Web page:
It's also gotten a lot easier, I mean, tremendously easier, to access the world. The changes that I have seen from 1984 to 2010 have been wonderful. They're never quite enough, of course, but I can go to almost any motel or hotel, and there are accessible rooms, and many of those rooms now in motels have roll-in showers; there are curb cuts, there are buses. I went to the national parks, and they are wonderfully accessible. Now much of this has been because, of course, we passed the 1990 Americans with Disabilities Act, which is the civil rights law for people with disabilities. In this country, I expect theaters, and movie houses to be accessible, and I expect to be accommodated.
Everything. Yeah, I would say literally everything has gotten easier. Even the simplest things like eating sandwiches and not having them fall apart. And the big things too, like getting out of bed in the morning, and getting dressed, and driving, and yeah, everything has gotten easier. I can’t think of anything that physically has gotten harder.
Everything. Talking to people has gotten easier, telling people about embarrassing things has gotten easier, getting dressed has gotten easier, transferring from chair to car—it's all a piece of cake now. I feel like I could just do anything.
Oh, a lot has gotten easier. Like I said, he’s more independent, he drives, he worked for a long time, he worked for many years. But, then he got a bed sore—as they get older, their skin breaks down more—but he works out of the house. And, he comes to the house, and he comes to visit. He coaches; he’s very self-sufficient in many ways, as much as he can. And, I’m very proud of him, he’s my hero.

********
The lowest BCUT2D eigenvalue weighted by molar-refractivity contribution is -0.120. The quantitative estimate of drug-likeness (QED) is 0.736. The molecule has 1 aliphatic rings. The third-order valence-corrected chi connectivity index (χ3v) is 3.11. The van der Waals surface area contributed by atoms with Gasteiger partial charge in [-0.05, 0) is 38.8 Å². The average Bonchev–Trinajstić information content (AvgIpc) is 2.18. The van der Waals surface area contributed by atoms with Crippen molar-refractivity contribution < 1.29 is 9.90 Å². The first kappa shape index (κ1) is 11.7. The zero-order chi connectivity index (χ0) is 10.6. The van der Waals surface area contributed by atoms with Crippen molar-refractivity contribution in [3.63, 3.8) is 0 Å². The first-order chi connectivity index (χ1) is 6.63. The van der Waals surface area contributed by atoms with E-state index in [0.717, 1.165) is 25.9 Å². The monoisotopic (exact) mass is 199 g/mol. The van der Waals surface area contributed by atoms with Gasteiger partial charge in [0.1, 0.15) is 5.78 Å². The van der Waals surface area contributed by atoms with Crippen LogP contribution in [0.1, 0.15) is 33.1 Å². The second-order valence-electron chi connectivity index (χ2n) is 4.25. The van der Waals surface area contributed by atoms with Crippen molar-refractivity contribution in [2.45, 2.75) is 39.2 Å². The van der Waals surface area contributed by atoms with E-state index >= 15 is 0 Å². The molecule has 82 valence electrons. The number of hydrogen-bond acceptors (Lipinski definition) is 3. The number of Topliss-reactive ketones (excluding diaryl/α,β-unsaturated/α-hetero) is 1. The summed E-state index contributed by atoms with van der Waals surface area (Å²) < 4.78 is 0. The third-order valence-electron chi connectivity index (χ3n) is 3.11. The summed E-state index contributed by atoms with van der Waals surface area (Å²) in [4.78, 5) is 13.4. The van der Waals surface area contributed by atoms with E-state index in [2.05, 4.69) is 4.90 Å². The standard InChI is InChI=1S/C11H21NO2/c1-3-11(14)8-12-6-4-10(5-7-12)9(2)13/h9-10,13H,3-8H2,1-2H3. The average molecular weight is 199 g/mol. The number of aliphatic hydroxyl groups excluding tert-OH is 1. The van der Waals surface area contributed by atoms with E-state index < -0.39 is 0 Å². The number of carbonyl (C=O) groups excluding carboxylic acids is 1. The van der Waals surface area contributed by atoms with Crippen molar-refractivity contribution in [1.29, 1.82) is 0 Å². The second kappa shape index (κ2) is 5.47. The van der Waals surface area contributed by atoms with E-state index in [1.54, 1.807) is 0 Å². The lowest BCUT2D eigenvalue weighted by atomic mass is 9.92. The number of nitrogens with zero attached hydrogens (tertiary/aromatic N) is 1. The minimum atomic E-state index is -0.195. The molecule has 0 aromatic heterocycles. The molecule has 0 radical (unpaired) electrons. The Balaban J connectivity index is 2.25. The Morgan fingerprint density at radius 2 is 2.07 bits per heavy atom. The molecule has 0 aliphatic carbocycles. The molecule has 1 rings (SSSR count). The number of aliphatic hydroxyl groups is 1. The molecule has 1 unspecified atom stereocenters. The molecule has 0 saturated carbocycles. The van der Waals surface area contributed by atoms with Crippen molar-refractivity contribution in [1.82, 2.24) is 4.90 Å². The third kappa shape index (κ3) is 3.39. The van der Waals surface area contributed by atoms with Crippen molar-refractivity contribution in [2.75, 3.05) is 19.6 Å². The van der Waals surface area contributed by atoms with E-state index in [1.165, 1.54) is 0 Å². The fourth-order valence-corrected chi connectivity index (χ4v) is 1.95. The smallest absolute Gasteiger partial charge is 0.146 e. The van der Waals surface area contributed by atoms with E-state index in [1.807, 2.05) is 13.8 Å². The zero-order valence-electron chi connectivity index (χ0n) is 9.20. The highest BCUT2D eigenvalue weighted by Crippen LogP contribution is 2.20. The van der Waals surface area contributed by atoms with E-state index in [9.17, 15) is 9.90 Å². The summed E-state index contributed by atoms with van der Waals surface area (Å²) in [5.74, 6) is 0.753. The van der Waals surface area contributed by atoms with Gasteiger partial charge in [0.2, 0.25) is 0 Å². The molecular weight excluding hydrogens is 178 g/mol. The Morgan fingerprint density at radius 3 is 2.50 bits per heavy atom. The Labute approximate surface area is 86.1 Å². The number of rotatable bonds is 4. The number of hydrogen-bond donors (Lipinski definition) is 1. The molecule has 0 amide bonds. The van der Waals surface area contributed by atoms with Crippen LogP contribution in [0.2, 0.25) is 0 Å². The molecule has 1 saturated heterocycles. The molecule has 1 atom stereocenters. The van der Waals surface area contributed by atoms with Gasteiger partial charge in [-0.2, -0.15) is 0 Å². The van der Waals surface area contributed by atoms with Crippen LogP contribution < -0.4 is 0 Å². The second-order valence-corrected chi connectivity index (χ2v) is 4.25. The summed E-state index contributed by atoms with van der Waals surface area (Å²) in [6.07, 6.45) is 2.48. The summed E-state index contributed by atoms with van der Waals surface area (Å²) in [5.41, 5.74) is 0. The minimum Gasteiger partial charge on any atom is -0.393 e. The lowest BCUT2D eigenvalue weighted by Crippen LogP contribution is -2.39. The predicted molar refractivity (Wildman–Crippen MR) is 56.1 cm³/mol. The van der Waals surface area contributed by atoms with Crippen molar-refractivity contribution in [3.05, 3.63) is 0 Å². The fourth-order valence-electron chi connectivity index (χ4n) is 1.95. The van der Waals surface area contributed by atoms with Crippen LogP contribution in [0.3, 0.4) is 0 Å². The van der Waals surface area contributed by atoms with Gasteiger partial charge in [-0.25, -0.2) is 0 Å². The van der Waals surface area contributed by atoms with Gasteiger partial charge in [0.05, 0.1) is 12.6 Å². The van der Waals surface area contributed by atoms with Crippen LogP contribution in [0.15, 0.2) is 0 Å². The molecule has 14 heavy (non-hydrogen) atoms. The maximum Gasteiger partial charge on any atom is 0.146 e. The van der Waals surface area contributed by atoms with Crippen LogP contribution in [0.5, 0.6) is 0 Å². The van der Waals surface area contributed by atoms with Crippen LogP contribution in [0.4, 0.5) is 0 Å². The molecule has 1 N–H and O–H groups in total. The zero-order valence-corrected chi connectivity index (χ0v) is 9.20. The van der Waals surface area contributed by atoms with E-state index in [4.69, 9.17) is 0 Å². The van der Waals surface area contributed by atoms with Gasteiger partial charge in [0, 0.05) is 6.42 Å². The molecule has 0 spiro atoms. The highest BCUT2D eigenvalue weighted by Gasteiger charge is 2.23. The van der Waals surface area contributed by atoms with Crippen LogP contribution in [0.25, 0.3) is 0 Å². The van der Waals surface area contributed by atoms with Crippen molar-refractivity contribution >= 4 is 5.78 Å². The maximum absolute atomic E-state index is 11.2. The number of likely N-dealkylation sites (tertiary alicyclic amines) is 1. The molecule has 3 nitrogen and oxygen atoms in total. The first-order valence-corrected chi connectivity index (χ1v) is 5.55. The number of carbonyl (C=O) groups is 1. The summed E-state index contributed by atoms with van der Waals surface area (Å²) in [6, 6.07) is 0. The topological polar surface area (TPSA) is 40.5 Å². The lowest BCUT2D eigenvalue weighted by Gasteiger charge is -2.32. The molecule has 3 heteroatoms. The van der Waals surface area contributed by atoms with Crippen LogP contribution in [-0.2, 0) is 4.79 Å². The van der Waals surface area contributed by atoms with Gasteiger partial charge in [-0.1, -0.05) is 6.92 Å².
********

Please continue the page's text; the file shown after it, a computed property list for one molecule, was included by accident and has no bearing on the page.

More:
When she would say that her life is better today than it was before, now she has a purpose that she didn't have, and the time to think about those things, and do those things. Those are the types of things that I now realize, with age, it's gotten easier for me to accept all of that. And to say, "you know what, I get it now why, why this happened." Because that was the life you were meant to live, or this is the life you are meant to live.
Everything has improved for me. I've seen improvement physically. You know, I started off as being 100-percent dependent, to now being 100-percent independent. I've gone from taking one class a semester, to finishing school, having a full schedule and doing an internship, and now having a full-time job. Not being in a relationship when I was first injured, to now being married, and working on having children. So, definitely everything in my life has improved